While re-reading and editing the Book, I have come to a discovery that I have found to be rather amusing. As was the case when I was writing these pieces for the first time, I am – once again – allowing myself to become lost in the characters that make up their fictional world.
I’ve always considered this ability to be a very positive one, as it helps me to remain truer to who the characters are, and better gauge what they would think about various circumstances and how they would react to the situations that they must face. It’s like a form of “method acting” as a writer. It is important, because it stops me from forcing my own personal reactions onto the character.
This practice, as useful as it may be, also appears to have quite an unexpected side. I have found it rather entertaining to note that when I’ve been disturbed from writing a cute character or a kind one, my reaction to the interruption is often similar to the one that the character would have, while in his or her “current” mental state (in the place that I am editing in the “Book”). What isn’t quite as fun are the times in which I am writing and editing someone unpleasant or downright villainous. Those reactions to the distraction aren’t quite as warm – to say the least.
It has made me think back to the early days of the Book, over a decade ago, when Amanda and I were originally talking on the phone and writing the first pages together. I can quite distinctly remember snapping at my sister on more than one occasion, just because she came to my bedroom door to tell me that dinner was ready or to ask me if I’d like anything. It wasn’t her fault, but she interrupted the wrong character!
The influence that writing characters can have on one’s own behaviours is quite a shocking one, if you’re anything like me. While it is an experience that I thoroughly enjoy, it makes me think about the nature of a real individual’s personality. As much as we may form strong characters for ourselves throughout our lives, it really doesn’t take much to change our reactions and behaviours to ones that are completely outside of what we believe our nature to be.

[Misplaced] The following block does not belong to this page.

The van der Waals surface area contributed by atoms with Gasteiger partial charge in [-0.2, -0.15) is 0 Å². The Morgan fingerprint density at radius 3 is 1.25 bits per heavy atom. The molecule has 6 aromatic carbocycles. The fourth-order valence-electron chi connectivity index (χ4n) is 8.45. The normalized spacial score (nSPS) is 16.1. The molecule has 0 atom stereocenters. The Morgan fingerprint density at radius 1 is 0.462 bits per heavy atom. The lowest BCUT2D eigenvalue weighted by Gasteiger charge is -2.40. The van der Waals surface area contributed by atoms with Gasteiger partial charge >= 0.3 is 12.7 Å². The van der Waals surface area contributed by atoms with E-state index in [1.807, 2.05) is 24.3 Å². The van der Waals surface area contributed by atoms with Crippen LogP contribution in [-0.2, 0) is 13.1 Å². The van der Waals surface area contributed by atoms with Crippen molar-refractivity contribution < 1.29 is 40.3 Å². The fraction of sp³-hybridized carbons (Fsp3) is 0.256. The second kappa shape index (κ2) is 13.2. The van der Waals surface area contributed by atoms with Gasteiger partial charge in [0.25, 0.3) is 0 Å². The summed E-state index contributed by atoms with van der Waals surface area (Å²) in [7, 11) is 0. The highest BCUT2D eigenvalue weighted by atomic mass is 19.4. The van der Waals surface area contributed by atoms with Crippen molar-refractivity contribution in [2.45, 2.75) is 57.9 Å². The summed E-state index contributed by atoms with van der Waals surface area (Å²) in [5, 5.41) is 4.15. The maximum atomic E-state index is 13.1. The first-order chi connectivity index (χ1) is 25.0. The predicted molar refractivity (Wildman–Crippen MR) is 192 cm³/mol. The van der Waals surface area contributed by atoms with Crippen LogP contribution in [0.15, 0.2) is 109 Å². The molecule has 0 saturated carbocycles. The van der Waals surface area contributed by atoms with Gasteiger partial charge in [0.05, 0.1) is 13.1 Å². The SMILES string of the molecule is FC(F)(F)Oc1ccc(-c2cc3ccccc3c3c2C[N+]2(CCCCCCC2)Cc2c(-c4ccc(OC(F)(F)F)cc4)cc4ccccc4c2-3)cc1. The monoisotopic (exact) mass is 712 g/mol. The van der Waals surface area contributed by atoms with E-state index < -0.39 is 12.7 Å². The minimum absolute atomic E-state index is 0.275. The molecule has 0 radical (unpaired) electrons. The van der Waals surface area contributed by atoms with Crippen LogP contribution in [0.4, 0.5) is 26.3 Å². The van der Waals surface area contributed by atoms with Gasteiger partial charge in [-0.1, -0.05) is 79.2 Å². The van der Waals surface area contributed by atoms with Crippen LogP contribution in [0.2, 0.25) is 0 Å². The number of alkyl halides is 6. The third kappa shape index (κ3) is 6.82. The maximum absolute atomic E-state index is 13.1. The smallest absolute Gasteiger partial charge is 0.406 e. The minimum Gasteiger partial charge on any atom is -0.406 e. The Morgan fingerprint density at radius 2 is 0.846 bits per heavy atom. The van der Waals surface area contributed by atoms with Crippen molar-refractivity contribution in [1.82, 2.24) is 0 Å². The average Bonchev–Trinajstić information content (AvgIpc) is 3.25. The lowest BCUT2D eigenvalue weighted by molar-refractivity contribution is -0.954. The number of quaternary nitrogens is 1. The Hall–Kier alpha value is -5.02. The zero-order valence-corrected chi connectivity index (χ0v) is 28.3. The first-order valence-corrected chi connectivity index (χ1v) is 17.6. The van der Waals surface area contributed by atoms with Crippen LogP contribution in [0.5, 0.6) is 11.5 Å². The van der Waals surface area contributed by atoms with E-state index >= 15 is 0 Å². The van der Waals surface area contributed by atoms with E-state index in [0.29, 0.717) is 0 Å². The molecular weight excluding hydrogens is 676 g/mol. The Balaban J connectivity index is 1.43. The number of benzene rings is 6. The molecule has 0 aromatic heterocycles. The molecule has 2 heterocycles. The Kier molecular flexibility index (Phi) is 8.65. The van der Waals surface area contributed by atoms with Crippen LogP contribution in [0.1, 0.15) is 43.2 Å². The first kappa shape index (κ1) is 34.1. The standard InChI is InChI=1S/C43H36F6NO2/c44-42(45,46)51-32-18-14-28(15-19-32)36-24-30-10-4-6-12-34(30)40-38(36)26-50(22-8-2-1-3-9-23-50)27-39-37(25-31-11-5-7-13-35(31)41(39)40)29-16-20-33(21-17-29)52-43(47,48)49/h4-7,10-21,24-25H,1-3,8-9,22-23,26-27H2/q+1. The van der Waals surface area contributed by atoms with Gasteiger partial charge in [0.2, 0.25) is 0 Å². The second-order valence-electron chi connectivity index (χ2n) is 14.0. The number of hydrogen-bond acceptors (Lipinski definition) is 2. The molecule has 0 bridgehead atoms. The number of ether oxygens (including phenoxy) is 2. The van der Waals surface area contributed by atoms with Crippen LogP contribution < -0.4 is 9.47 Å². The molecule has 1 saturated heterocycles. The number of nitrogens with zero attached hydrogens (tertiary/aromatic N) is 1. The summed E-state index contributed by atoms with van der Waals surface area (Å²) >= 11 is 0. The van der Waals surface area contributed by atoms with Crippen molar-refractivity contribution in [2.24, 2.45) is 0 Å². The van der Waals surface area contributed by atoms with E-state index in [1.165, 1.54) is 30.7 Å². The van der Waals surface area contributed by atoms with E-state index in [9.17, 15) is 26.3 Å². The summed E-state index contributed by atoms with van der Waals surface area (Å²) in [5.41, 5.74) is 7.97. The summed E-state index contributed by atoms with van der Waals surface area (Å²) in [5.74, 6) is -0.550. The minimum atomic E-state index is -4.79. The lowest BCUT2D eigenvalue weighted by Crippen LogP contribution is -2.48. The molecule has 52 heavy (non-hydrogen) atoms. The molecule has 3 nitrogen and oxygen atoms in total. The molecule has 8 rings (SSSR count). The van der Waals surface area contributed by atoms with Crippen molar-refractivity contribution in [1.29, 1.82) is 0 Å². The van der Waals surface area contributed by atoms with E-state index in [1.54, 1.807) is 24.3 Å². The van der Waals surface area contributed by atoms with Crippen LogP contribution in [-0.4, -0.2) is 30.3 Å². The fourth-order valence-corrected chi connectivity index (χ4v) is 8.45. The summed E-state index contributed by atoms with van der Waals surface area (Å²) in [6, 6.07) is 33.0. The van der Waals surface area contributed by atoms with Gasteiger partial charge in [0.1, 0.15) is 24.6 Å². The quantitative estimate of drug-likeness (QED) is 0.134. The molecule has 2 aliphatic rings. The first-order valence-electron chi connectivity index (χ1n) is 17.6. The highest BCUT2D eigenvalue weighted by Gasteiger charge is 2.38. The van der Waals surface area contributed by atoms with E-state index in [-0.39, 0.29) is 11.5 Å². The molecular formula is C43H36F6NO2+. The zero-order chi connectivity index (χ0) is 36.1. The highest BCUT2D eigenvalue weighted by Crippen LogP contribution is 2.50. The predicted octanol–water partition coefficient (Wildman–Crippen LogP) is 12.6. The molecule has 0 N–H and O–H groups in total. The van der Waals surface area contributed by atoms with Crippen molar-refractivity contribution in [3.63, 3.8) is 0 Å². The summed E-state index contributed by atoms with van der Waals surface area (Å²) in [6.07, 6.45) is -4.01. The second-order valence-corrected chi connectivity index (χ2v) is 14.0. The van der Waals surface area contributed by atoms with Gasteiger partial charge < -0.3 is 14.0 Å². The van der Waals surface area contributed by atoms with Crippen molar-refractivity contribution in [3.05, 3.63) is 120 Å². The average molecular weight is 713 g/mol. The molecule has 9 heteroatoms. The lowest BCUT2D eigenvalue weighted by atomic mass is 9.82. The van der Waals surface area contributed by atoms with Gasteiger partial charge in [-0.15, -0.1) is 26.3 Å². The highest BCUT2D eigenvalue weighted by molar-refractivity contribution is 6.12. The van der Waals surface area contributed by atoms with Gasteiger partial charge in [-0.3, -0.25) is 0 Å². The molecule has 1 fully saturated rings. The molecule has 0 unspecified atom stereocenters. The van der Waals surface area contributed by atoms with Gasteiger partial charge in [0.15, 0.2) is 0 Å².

For me, simply imagining what it is like to be someone else is enough for me to temporarily behave as they would. Naturally, it isn’t a lasting impact, and I don’t suffer from a multiple personality disorder (nor do I). At the same time, even though this change in myself is one that continues for only a split second, it is still quite notable that who I am can be that fragile under the right circumstances.
I’m not exactly sure what to make all of this, quite yet, but it is something that I will be mulling over for a while. After all, this may be an important thing to understand when it comes to making certain that my characters in the Book are reacting in a genuine and realistic way. A person’s actions aren’t always a matter of doing what a list of character traits prescribes. Sometimes, they can surprise you.